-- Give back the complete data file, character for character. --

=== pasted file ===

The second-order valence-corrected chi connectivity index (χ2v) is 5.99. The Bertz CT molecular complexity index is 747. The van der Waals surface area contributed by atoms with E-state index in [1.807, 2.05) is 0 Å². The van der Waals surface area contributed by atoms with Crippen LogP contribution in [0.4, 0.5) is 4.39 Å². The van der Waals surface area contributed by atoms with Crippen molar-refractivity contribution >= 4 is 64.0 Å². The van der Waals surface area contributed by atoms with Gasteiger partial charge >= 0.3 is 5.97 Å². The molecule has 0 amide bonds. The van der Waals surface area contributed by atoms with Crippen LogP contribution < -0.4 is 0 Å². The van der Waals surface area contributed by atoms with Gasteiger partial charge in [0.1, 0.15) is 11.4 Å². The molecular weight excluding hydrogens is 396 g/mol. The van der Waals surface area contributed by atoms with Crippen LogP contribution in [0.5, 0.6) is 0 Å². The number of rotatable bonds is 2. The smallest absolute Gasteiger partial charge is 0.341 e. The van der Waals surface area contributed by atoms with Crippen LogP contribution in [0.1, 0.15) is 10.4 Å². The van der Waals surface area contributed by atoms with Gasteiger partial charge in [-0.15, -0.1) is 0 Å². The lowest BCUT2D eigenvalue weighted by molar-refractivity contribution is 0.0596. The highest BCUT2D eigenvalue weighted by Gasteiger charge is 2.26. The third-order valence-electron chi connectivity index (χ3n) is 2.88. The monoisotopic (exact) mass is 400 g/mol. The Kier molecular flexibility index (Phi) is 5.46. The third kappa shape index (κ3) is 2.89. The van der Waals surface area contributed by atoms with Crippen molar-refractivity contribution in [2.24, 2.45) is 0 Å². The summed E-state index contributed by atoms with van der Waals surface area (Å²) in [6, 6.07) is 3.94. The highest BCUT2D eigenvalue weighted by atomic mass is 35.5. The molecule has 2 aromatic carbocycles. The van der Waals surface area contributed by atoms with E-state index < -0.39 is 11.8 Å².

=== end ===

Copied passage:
The second-order valence-corrected chi connectivity index (χ2v) is 5.99. The Bertz CT molecular complexity index is 747. The van der Waals surface area contributed by atoms with E-state index in [1.807, 2.05) is 0 Å². The van der Waals surface area contributed by atoms with Crippen LogP contribution in [0.4, 0.5) is 4.39 Å². The van der Waals surface area contributed by atoms with Crippen molar-refractivity contribution >= 4 is 64.0 Å². The van der Waals surface area contributed by atoms with Gasteiger partial charge >= 0.3 is 5.97 Å². The molecule has 0 amide bonds. The van der Waals surface area contributed by atoms with Crippen LogP contribution < -0.4 is 0 Å². The van der Waals surface area contributed by atoms with Gasteiger partial charge in [0.1, 0.15) is 11.4 Å². The molecular weight excluding hydrogens is 396 g/mol. The van der Waals surface area contributed by atoms with Crippen LogP contribution in [0.5, 0.6) is 0 Å². The number of rotatable bonds is 2. The smallest absolute Gasteiger partial charge is 0.341 e. The van der Waals surface area contributed by atoms with Crippen LogP contribution in [0.1, 0.15) is 10.4 Å². The van der Waals surface area contributed by atoms with Gasteiger partial charge in [-0.15, -0.1) is 0 Å². The lowest BCUT2D eigenvalue weighted by molar-refractivity contribution is 0.0596. The highest BCUT2D eigenvalue weighted by Gasteiger charge is 2.26. The third-order valence-electron chi connectivity index (χ3n) is 2.88. The monoisotopic (exact) mass is 400 g/mol. The Kier molecular flexibility index (Phi) is 5.46. The third kappa shape index (κ3) is 2.89. The van der Waals surface area contributed by atoms with Crippen molar-refractivity contribution in [2.24, 2.45) is 0 Å². The summed E-state index contributed by atoms with van der Waals surface area (Å²) in [6, 6.07) is 3.94. The highest BCUT2D eigenvalue weighted by atomic mass is 35.5. The molecule has 2 aromatic carbocycles. The van der Waals surface area contributed by atoms with E-state index < -0.39 is 11.8 Å².